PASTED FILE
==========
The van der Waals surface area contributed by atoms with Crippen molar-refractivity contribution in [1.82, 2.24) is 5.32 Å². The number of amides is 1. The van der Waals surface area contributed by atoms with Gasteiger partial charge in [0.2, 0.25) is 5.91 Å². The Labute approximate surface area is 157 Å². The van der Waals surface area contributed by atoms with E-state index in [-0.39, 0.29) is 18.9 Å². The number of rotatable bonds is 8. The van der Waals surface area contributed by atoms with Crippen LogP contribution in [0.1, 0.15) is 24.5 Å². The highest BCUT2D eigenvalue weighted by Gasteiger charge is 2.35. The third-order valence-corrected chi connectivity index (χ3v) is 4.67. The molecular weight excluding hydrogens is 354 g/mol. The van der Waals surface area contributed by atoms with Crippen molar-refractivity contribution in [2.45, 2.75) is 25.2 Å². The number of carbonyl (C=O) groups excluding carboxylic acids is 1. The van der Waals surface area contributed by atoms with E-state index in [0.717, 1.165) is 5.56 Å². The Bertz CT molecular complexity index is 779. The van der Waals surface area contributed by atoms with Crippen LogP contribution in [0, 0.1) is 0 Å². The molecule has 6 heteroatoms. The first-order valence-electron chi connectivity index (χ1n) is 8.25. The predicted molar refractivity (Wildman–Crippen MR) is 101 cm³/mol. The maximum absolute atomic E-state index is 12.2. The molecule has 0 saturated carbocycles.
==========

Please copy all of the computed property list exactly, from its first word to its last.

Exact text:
The van der Waals surface area contributed by atoms with Crippen molar-refractivity contribution in [1.82, 2.24) is 5.32 Å². The number of amides is 1. The van der Waals surface area contributed by atoms with Gasteiger partial charge in [0.2, 0.25) is 5.91 Å². The Labute approximate surface area is 157 Å². The van der Waals surface area contributed by atoms with E-state index in [-0.39, 0.29) is 18.9 Å². The number of rotatable bonds is 8. The van der Waals surface area contributed by atoms with Crippen LogP contribution in [0.1, 0.15) is 24.5 Å². The highest BCUT2D eigenvalue weighted by Gasteiger charge is 2.35. The third-order valence-corrected chi connectivity index (χ3v) is 4.67. The molecular weight excluding hydrogens is 354 g/mol. The van der Waals surface area contributed by atoms with Crippen molar-refractivity contribution in [2.45, 2.75) is 25.2 Å². The number of carbonyl (C=O) groups excluding carboxylic acids is 1. The van der Waals surface area contributed by atoms with E-state index in [0.717, 1.165) is 5.56 Å². The Bertz CT molecular complexity index is 779. The van der Waals surface area contributed by atoms with Crippen LogP contribution in [0, 0.1) is 0 Å². The molecule has 6 heteroatoms. The first-order valence-electron chi connectivity index (χ1n) is 8.25. The predicted molar refractivity (Wildman–Crippen MR) is 101 cm³/mol. The maximum absolute atomic E-state index is 12.2. The molecule has 0 saturated carbocycles.